COVID-19 fades as dominant political issue as Americans focus on inflation and economy: Poll | Investment News

NEW YORK (Reuters) – Americans are increasingly turning away from the coronavirus and focusing their attention elsewhere, particularly on rising consumer prices and other areas of the economy where Democrats are less reliable, a Reuters/ Ipsos, a move that could favor Republicans next year. midterm elections.

As COVID-19 continues to claim more than 1,000 lives a day in the United States, the October 18-22 National Opinion Survey shows the nation’s fixation on public health and disease has faded since the beginning of the year. In October, just 12% of American adults considered public health issues like the coronavirus a top national priority, down from 20% in February.

Meanwhile, two-thirds of the country, including majorities of Democrats, Republicans and independents, say “inflation is a very big concern to me.”

Americans are also watching the labor market closely in the age of the pandemic, where companies are struggling to find enough workers while millions remain unemployed: the Reuters/Ipsos poll showed that 73% of adults want political leaders to focus on jobs and economic growth.

This is a sea change in the political landscape in just one year. Joe Biden and his Democratic Party won the White House and control of Congress last year thanks to a campaign focused on the pandemic and former President Donald Trump’s handling of it.

Already, Democrats have failed to match a surge in votes for conservative candidates that helped Republicans win the race for governor in Virginia this week and lead a surprisingly competitive race in New Jersey. Now, it seems that what used to be the Democrats’ main problem is no longer a priority.

“Americans are ready to stop worrying about the coronavirus” after nearly two years, said Nicholas Valentino, a political scientist at the University of Michigan.

“When they look around they see other issues that need to be addressed,” Valentino said. “They see job postings everywhere. They line up at grocery stores. They wait for things to be delivered because the supply chain is slow.”

Last November, a majority of voters — 61% — said COVID-19 was “an important factor” in determining their choice for president, and those voters backed Biden over Trump by a margin of 52. % to 46%, according to exit polls. from the 2020 elections.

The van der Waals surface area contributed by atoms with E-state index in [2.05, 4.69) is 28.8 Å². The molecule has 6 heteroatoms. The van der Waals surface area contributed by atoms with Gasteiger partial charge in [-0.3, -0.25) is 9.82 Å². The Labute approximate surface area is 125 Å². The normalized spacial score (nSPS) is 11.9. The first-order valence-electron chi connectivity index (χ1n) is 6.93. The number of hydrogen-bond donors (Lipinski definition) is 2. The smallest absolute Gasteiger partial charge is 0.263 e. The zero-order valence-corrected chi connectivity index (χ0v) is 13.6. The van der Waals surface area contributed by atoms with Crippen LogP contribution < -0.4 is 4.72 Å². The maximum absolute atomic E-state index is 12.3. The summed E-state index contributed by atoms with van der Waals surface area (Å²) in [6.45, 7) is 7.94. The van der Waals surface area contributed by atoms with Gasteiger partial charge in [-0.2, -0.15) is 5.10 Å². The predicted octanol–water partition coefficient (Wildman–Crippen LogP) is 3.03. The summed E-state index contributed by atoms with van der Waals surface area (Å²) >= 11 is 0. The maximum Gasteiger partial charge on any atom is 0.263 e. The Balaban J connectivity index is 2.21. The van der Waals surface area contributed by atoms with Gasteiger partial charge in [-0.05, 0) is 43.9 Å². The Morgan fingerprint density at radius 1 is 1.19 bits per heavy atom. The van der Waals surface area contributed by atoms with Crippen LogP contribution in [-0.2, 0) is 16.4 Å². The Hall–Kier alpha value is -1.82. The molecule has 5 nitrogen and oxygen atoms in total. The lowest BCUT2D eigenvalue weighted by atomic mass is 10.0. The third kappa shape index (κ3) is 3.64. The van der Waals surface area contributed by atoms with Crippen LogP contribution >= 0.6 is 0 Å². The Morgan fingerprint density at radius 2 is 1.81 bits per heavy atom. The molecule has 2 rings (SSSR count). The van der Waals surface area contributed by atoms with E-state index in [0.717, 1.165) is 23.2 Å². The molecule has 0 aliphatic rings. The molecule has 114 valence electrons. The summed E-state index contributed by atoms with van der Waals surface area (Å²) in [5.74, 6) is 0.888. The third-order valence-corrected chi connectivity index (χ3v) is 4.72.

Biden took office with the approval of 55% of the nation, and he has been praised for aggressively securing millions of doses of the coronavirus vaccine and nearly $2 trillion in financial assistance from Congress.

Since then, Biden’s popularity has waned, even among Democrats and independents who helped set him up.

Public approval of Biden’s record on the economy, immigration, national unity and even for his response to the coronavirus has fallen nearly every month since April, the poll found.

Overall, approval of Biden’s performance in office now sits near its lowest levels for the year. The latest weekly survey shows that 44% of American adults approve of the president, down 11 percentage points since January, while 51% disapprove , up 19. points over the same period.

“Those swing voters who were deeply concerned about Donald Trump’s failures a year ago probably aren’t thrilled with the way things are going now,” said Donald Green, a voter turnout expert at the University. of Columbia. “That’s why a lot of Democrats are nervous.”

Besides the economy, a Reuters/Ipsos poll in October shows the two parties aligned on a series of principles that could boost the vote among their grassroots supporters as the coronavirus fades into the background.

Nearly nine in 10 Democrats support tax hikes for the wealthy, 76% say climate change should be every country’s top concern, while 78% say ‘it’s too easy to get in’ to firearms”.

On the other side of the political spectrum, 95% of Republicans support at least one of the fundamental principles of the party: putting the economy first over all other issues, vigilance against inflation, tax cuts and government deregulation.

They are also less likely than Democrats and independents to support government efforts to fight the coronavirus. About half of Republicans — 51% — oppose protective mask requirements in schools, while 44% support them. By comparison, only 8% of Democrats and 30% of independents oppose school mask mandates.

One year from the midterm elections, neither party has much of an advantage in terms of political engagement: 61% of Democrats and 63% of Republicans say they are “completely certain” to vote.

Reuters/Ipsos polls are conducted online, in English, across the United States. The latest large-sample survey was conducted Oct. 18-22 and collected responses from 4,430 adults, including 2,001 Democrats, 1,591 Republicans and 465 independents. The results have a credibility interval, a measure of precision, of between 2 and 5 percentage points.

(Reporting by Chris Kahn, Editing by Soyoung Kim and Alistair Bell)

Copyright 2021 Thomson Reuters.

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